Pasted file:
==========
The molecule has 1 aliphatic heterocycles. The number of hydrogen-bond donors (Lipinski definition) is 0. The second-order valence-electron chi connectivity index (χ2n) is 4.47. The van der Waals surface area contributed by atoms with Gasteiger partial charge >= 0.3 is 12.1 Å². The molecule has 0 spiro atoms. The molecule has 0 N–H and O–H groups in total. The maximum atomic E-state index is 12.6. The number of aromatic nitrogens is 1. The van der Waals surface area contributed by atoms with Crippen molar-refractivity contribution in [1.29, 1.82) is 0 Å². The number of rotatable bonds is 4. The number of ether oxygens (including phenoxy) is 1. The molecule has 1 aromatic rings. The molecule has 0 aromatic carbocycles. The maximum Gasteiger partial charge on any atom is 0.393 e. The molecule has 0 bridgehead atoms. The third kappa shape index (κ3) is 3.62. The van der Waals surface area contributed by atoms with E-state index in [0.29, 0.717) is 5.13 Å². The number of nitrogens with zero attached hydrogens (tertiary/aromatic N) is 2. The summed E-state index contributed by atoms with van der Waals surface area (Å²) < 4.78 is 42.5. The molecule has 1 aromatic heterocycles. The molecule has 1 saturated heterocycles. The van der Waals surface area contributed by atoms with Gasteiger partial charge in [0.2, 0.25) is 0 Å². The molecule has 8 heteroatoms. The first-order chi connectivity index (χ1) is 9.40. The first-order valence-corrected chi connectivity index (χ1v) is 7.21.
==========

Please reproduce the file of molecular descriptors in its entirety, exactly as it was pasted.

The molecule has 1 aliphatic heterocycles. The number of hydrogen-bond donors (Lipinski definition) is 0. The second-order valence-electron chi connectivity index (χ2n) is 4.47. The van der Waals surface area contributed by atoms with Gasteiger partial charge >= 0.3 is 12.1 Å². The molecule has 0 spiro atoms. The molecule has 0 N–H and O–H groups in total. The maximum atomic E-state index is 12.6. The number of aromatic nitrogens is 1. The van der Waals surface area contributed by atoms with Crippen molar-refractivity contribution in [1.29, 1.82) is 0 Å². The number of rotatable bonds is 4. The number of ether oxygens (including phenoxy) is 1. The molecule has 1 aromatic rings. The molecule has 0 aromatic carbocycles. The maximum Gasteiger partial charge on any atom is 0.393 e. The molecule has 0 bridgehead atoms. The third kappa shape index (κ3) is 3.62. The van der Waals surface area contributed by atoms with E-state index in [0.29, 0.717) is 5.13 Å². The number of nitrogens with zero attached hydrogens (tertiary/aromatic N) is 2. The summed E-state index contributed by atoms with van der Waals surface area (Å²) < 4.78 is 42.5. The molecule has 1 aromatic heterocycles. The molecule has 1 saturated heterocycles. The van der Waals surface area contributed by atoms with Gasteiger partial charge in [0.2, 0.25) is 0 Å². The molecule has 8 heteroatoms. The first-order chi connectivity index (χ1) is 9.40. The first-order valence-corrected chi connectivity index (χ1v) is 7.21.